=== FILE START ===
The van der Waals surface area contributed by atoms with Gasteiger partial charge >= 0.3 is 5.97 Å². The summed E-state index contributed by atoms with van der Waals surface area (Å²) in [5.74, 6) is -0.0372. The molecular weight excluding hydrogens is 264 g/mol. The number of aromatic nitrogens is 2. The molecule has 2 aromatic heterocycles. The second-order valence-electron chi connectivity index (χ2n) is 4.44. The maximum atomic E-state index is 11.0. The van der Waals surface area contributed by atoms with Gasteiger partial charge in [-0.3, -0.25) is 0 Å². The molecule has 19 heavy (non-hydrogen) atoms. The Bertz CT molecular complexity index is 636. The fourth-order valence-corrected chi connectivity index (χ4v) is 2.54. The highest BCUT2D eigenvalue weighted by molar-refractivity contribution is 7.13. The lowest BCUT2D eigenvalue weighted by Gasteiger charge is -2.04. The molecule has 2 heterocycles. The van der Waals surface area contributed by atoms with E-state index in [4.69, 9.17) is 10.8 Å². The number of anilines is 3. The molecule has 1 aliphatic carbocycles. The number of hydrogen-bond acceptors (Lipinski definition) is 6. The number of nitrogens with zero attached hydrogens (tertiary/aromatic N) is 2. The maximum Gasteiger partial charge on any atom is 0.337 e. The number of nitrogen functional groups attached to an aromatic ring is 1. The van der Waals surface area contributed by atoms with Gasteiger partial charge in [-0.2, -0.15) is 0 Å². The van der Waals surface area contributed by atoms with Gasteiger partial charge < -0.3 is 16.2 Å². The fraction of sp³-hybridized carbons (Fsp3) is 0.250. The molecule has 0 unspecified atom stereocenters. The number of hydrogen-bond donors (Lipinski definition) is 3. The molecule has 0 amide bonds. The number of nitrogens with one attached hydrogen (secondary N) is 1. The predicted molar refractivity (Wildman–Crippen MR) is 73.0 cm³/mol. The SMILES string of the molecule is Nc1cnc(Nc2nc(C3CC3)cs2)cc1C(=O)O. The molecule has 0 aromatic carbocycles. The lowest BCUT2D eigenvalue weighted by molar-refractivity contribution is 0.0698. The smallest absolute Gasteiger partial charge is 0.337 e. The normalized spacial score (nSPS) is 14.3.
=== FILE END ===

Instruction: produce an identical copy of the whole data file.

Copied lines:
The van der Waals surface area contributed by atoms with Gasteiger partial charge >= 0.3 is 5.97 Å². The summed E-state index contributed by atoms with van der Waals surface area (Å²) in [5.74, 6) is -0.0372. The molecular weight excluding hydrogens is 264 g/mol. The number of aromatic nitrogens is 2. The molecule has 2 aromatic heterocycles. The second-order valence-electron chi connectivity index (χ2n) is 4.44. The maximum atomic E-state index is 11.0. The van der Waals surface area contributed by atoms with Gasteiger partial charge in [-0.3, -0.25) is 0 Å². The molecule has 19 heavy (non-hydrogen) atoms. The Bertz CT molecular complexity index is 636. The fourth-order valence-corrected chi connectivity index (χ4v) is 2.54. The highest BCUT2D eigenvalue weighted by molar-refractivity contribution is 7.13. The lowest BCUT2D eigenvalue weighted by Gasteiger charge is -2.04. The molecule has 2 heterocycles. The van der Waals surface area contributed by atoms with E-state index in [4.69, 9.17) is 10.8 Å². The number of anilines is 3. The molecule has 1 aliphatic carbocycles. The number of hydrogen-bond acceptors (Lipinski definition) is 6. The number of nitrogens with zero attached hydrogens (tertiary/aromatic N) is 2. The maximum Gasteiger partial charge on any atom is 0.337 e. The number of nitrogen functional groups attached to an aromatic ring is 1. The van der Waals surface area contributed by atoms with Gasteiger partial charge in [-0.2, -0.15) is 0 Å². The van der Waals surface area contributed by atoms with Gasteiger partial charge < -0.3 is 16.2 Å². The fraction of sp³-hybridized carbons (Fsp3) is 0.250. The molecule has 0 unspecified atom stereocenters. The number of hydrogen-bond donors (Lipinski definition) is 3. The molecule has 0 amide bonds. The number of nitrogens with one attached hydrogen (secondary N) is 1. The predicted molar refractivity (Wildman–Crippen MR) is 73.0 cm³/mol. The SMILES string of the molecule is Nc1cnc(Nc2nc(C3CC3)cs2)cc1C(=O)O. The molecule has 0 aromatic carbocycles. The lowest BCUT2D eigenvalue weighted by molar-refractivity contribution is 0.0698. The smallest absolute Gasteiger partial charge is 0.337 e. The normalized spacial score (nSPS) is 14.3.